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From Ivan Pavlukhin <vololo...@gmail.com>
Subject Re: Calcite based SQL query engine. Local queries
Date Thu, 07 Nov 2019 11:53:04 GMT
Stephen,

In my understanding we need to do a better job to realize use-cases of
Compute + LocalSQL ourselves.

Ideally smart optimizer should do the best job of query deployment.

чт, 7 нояб. 2019 г. в 13:04, Stephen Darlington
<stephen.darlington@gridgain.com>:
>
> I made a (bad) assumption that this would also affect queries against partitions. If
“setLocal()” goes away but “setPartitions()” remains I’m happy.
>
> What I would say is that the “broadcast / local” method is one I see fairly often.
Do we need to do a better job educating people of the “correct” way?
>
> Regards,
> Stephen
>
> > On 7 Nov 2019, at 08:30, Alexey Goncharuk <alexey.goncharuk@gmail.com> wrote:
> >
> > Denis, Stephen,
> >
> > Running a local query in a broadcast closure won't work on changing
> > topology. We specifically added an affinityCall method to the compute API
> > in order to pin a partition to prevent its moving and eviction throughout
> > the task execution. Therefore, the query inside an affinityCall is always
> > executed against some partitions (otherwise the query may give incorrect
> > results when topology is changed).
> >
> > I support Igor's question and think that the 'local' flag for the query
> > should be deprecated and eventually removed. A 'local' query can always be
> > expressed as a query agains a set of partitions. If those partitions are
> > located on the same node - good, we get fast and correct results. If not -
> > we may either raise an exception and ask user to remap the query, or
> > fallback to a distributed query execution.
> >
> > Given that the Calcite prototype is in its early stages, it's likely its
> > first version will be available in 3.x, and it's a good chance to get rid
> > of wrong API pieces.
> >
> > --AG
> >
> > пн, 4 нояб. 2019 г. в 14:02, Stephen Darlington <
> > stephen.darlington@gridgain.com>:
> >
> >> A common use case is where you want to work on many rows of data across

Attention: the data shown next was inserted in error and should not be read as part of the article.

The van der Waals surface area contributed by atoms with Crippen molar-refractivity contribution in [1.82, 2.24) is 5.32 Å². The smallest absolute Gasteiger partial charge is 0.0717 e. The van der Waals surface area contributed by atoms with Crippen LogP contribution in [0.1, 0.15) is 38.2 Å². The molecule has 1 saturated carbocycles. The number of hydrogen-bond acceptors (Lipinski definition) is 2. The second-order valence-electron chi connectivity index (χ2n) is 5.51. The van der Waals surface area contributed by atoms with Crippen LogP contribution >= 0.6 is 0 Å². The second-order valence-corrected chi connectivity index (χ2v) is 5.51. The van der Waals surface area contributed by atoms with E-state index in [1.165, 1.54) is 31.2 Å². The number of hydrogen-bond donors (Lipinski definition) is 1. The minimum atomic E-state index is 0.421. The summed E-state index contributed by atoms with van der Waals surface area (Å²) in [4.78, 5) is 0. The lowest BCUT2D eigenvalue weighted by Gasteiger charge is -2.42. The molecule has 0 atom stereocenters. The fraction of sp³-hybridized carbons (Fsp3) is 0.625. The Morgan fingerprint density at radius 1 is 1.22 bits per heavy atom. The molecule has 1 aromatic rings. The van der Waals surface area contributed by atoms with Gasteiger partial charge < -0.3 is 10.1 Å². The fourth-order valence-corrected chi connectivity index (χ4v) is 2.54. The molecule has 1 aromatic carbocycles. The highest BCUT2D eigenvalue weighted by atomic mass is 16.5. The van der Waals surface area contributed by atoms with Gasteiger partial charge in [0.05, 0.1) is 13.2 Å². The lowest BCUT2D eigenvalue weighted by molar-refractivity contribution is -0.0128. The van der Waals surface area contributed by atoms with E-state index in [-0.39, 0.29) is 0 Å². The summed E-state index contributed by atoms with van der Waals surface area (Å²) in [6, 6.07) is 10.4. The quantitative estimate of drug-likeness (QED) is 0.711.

> >> the grid. You’d broadcast a closure, running the same code on every node
> >> with just the local data. SQL doesn’t work in isolation — it’s often used
> >> as a filter for future computations.
> >>
> >> Regards,
> >> Stephen
> >>
> >>> On 1 Nov 2019, at 17:53, Ivan Pavlukhin <vololo100@gmail.com> wrote:
> >>>
> >>> Denis,
> >>>
> >>> I am mostly concerned about gathering use cases. It would be great to
> >>> critically assess such cases to identify why it cannot be solved by
> >>> using distributed SQL. Also it sounds similar to some kind of "hints",
> >>> but very limited and with all hints drawbacks (impossibility to use
> >>> full strength of CBO). We can provide better "hints" support with new
> >>> engine as well.
> >>>
> >>> пт, 1 нояб. 2019 г. в 20:14, Denis Magda <dmagda@apache.org>:
> >>>>
> >>>> Ivan,
> >>>>
> >>>> I was involved in a couple of such use cases personally, so, that's
not
> >> my
> >>>> imagination ;) Even more, as far as I remember, the primary reason why
> >> we
> >>>> improved our affinityRuns ensuring no partition is purged from a node
> >> until
> >>>> a task is completed is because many users were running local SQL from
> >>>> compute tasks and needed a guarantee that SQL will always return a
> >> correct
> >>>> result set.
> >>>>
> >>>> -
> >>>> Denis
> >>>>
> >>>>
> >>>> On Fri, Nov 1, 2019 at 10:01 AM Ivan Pavlukhin <vololo100@gmail.com>
> >> wrote:
> >>>>
> >>>>> Denis,
> >>>>>